Pastor Enoch Adeboye has added his voice to the call to mend the wall before it caves in. Governor Samuel Ortom has also called for another national conference to plot the graph for a more united Nigeria. The Arewa Consultative forum (ACF) is also calling for a referendum for Nigerians to determine if the wall should be fixed or dismantled. Nigeria’s governors are also making the call. Diverse interest groups are voicing out.
Hear ACF, through its secretary-general, Murtala Aliyu: “The North is not afraid of restructuring. What we want is let’s define what it is that we want, If we want to be Nigeria and if we don’t want to be in Nigeria. Let’s sit down and agree. If you want to be in Nigeria, you cannot suffocate me and take advantage and say we must be together. So, the North s looking at all options. We can restructure. We can become a confederation. We can devolve power. We can have state police and all that we want. But I can tell you that the thinking of the North now is that we should actually have a referendum, if we want Nigeria or not. If we want a Nigeria, then we must sit down and see how Nigeria will work. If we need the country, let’s sit down and decide that we need a country first. Then, we can sit down and decide how our country can work for all of us. If we decide that we don’t want the country as it is, then… I mean countries like Czechoslovakia and quite a number of other countries, including Sudan, have gone apart. We don’t want to go to war. Well, the North is not going to be intimidated again to accept anything. We have to sit down and resolve whether we want this federation or this country as it is.” He said that in an interview with The Punch.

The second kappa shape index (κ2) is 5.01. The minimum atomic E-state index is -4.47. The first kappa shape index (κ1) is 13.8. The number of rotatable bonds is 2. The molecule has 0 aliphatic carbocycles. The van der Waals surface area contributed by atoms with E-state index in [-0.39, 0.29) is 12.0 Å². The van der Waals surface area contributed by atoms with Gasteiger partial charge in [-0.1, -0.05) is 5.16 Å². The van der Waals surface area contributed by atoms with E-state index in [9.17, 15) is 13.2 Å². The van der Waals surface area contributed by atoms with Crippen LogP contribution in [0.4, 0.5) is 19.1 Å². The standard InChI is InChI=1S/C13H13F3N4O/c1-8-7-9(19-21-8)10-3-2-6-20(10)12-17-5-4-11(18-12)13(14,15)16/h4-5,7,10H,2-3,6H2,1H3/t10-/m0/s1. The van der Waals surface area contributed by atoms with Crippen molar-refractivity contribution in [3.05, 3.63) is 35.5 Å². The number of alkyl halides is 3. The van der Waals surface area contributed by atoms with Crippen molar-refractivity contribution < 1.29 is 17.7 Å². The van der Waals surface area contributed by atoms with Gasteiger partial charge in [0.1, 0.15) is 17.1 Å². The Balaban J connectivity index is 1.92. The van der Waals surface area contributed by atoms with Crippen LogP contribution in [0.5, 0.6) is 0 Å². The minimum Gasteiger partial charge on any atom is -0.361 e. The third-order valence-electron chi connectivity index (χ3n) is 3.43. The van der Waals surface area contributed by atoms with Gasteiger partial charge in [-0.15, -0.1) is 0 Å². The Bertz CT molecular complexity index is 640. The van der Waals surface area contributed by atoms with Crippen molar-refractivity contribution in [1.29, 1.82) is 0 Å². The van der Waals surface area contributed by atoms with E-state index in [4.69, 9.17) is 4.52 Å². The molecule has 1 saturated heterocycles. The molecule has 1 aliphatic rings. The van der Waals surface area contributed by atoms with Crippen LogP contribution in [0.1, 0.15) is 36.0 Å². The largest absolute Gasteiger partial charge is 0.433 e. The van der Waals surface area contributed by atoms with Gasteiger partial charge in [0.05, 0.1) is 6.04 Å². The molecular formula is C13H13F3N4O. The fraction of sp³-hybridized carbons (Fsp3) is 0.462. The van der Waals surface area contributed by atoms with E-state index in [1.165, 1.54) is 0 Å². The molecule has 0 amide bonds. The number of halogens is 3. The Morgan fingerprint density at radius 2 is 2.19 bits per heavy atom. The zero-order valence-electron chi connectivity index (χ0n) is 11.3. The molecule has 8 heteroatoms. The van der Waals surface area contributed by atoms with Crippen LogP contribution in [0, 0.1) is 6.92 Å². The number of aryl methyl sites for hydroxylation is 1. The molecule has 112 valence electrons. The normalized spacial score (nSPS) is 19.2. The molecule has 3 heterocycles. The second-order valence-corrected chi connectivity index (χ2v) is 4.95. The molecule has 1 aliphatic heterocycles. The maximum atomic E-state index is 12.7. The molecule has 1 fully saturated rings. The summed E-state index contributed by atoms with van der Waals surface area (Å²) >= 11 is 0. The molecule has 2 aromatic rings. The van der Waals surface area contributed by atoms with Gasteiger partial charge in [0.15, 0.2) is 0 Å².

Before these voices, the South-East, South-South and Middle Belt leaders have been unrestrained in their call for a restructuring of the country such that each component unit will have a sense of belonging and also manage its resources, human and material, for development. Their calls were to stave off what is now a deafening call for Oduduwa Republic and Republic of Biafra out of Nigeria.
Those who do not see the possibility of a break-up are, however, convinced that a restructured Nigeria will serve the interest of all component nations that were forcefully amalgamated in 1914 to form Nigeria. Perhaps, it is time to revisit the recommendations of the 2014 National Conference on the devolution of powers, the compulsory rotation of the presidency among the geopolitical zones and mining rights.
If this cacophony of voices, and fingers pointing at the wall, are a gauge of the public mood, then there is every reason to believe that those on the streets are not as convinced as those shielded from reality by public office and masquerading as agents of progress that the wall will not eventually cave in. If it does, the NIC 2020 report would have come full circle not as a result of a military coup, but as a result of the decision of Nigeria’s leaders to plug their ears with iron rod.